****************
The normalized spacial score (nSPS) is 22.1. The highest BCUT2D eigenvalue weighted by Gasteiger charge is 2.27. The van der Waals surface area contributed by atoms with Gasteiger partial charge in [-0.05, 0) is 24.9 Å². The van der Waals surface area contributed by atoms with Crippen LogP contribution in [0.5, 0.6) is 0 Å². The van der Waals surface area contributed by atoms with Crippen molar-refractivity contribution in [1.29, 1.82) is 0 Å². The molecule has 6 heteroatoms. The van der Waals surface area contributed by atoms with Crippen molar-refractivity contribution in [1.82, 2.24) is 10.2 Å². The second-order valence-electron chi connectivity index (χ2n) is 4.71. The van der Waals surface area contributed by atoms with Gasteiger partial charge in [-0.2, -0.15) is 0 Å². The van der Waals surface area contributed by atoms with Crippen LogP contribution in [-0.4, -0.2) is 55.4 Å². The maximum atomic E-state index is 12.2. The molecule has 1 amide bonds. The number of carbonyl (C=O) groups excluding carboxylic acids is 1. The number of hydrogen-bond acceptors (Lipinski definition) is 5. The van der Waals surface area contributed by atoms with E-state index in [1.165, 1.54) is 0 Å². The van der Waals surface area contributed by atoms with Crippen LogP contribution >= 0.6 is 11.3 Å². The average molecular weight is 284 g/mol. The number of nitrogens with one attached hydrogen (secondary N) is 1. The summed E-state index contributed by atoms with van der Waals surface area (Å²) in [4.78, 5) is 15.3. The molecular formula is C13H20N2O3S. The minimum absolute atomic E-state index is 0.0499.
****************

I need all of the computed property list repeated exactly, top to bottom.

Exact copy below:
The normalized spacial score (nSPS) is 22.1. The highest BCUT2D eigenvalue weighted by Gasteiger charge is 2.27. The van der Waals surface area contributed by atoms with Gasteiger partial charge in [-0.05, 0) is 24.9 Å². The van der Waals surface area contributed by atoms with Crippen LogP contribution in [0.5, 0.6) is 0 Å². The van der Waals surface area contributed by atoms with Crippen molar-refractivity contribution in [1.29, 1.82) is 0 Å². The molecule has 6 heteroatoms. The van der Waals surface area contributed by atoms with Crippen molar-refractivity contribution in [1.82, 2.24) is 10.2 Å². The second-order valence-electron chi connectivity index (χ2n) is 4.71. The van der Waals surface area contributed by atoms with Gasteiger partial charge in [-0.2, -0.15) is 0 Å². The van der Waals surface area contributed by atoms with Crippen LogP contribution in [-0.4, -0.2) is 55.4 Å². The maximum atomic E-state index is 12.2. The molecule has 1 amide bonds. The number of carbonyl (C=O) groups excluding carboxylic acids is 1. The number of hydrogen-bond acceptors (Lipinski definition) is 5. The van der Waals surface area contributed by atoms with E-state index in [1.165, 1.54) is 0 Å². The van der Waals surface area contributed by atoms with Crippen LogP contribution >= 0.6 is 11.3 Å². The average molecular weight is 284 g/mol. The number of nitrogens with one attached hydrogen (secondary N) is 1. The summed E-state index contributed by atoms with van der Waals surface area (Å²) in [4.78, 5) is 15.3. The molecular formula is C13H20N2O3S. The minimum absolute atomic E-state index is 0.0499.